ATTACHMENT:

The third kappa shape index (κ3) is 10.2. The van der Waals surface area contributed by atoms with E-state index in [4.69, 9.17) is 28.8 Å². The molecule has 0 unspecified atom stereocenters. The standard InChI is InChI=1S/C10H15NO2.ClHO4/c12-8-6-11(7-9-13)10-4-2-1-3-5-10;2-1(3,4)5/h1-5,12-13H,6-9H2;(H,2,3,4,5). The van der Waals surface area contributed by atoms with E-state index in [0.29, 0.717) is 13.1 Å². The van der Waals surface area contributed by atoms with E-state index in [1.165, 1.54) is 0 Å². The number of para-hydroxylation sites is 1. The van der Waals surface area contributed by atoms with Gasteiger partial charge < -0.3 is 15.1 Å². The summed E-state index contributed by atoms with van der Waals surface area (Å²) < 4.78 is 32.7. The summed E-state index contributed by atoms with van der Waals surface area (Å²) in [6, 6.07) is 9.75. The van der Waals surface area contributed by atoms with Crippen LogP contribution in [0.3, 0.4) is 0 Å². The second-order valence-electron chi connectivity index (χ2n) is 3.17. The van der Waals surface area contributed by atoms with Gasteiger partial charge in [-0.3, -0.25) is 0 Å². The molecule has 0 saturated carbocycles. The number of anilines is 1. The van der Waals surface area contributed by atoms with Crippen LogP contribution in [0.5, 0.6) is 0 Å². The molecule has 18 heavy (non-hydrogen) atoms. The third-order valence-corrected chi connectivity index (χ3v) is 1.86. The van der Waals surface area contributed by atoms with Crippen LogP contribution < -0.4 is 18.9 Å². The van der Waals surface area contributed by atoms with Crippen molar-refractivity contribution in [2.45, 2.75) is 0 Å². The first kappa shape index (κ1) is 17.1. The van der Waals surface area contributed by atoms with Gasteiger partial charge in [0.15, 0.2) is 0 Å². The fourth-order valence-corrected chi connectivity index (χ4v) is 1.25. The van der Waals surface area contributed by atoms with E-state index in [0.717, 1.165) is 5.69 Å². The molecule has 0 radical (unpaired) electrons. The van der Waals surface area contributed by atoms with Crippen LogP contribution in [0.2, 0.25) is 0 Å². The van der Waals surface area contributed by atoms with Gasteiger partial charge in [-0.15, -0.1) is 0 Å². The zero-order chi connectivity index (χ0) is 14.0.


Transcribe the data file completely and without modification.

The third kappa shape index (κ3) is 10.2. The van der Waals surface area contributed by atoms with E-state index in [4.69, 9.17) is 28.8 Å². The molecule has 0 unspecified atom stereocenters. The standard InChI is InChI=1S/C10H15NO2.ClHO4/c12-8-6-11(7-9-13)10-4-2-1-3-5-10;2-1(3,4)5/h1-5,12-13H,6-9H2;(H,2,3,4,5). The van der Waals surface area contributed by atoms with E-state index in [0.29, 0.717) is 13.1 Å². The van der Waals surface area contributed by atoms with E-state index in [1.165, 1.54) is 0 Å². The number of para-hydroxylation sites is 1. The van der Waals surface area contributed by atoms with Gasteiger partial charge < -0.3 is 15.1 Å². The summed E-state index contributed by atoms with van der Waals surface area (Å²) < 4.78 is 32.7. The summed E-state index contributed by atoms with van der Waals surface area (Å²) in [6, 6.07) is 9.75. The van der Waals surface area contributed by atoms with Crippen LogP contribution in [0.3, 0.4) is 0 Å². The second-order valence-electron chi connectivity index (χ2n) is 3.17. The van der Waals surface area contributed by atoms with Gasteiger partial charge in [-0.3, -0.25) is 0 Å². The molecule has 0 saturated carbocycles. The number of anilines is 1. The van der Waals surface area contributed by atoms with Crippen LogP contribution in [0.5, 0.6) is 0 Å². The molecule has 18 heavy (non-hydrogen) atoms. The third-order valence-corrected chi connectivity index (χ3v) is 1.86. The van der Waals surface area contributed by atoms with Crippen LogP contribution < -0.4 is 18.9 Å². The van der Waals surface area contributed by atoms with Crippen molar-refractivity contribution in [2.45, 2.75) is 0 Å². The first kappa shape index (κ1) is 17.1. The van der Waals surface area contributed by atoms with Gasteiger partial charge in [0.15, 0.2) is 0 Å². The fourth-order valence-corrected chi connectivity index (χ4v) is 1.25. The van der Waals surface area contributed by atoms with E-state index in [0.717, 1.165) is 5.69 Å². The molecule has 0 radical (unpaired) electrons. The van der Waals surface area contributed by atoms with Crippen LogP contribution in [0.2, 0.25) is 0 Å². The van der Waals surface area contributed by atoms with Gasteiger partial charge in [-0.15, -0.1) is 0 Å². The zero-order chi connectivity index (χ0) is 14.0.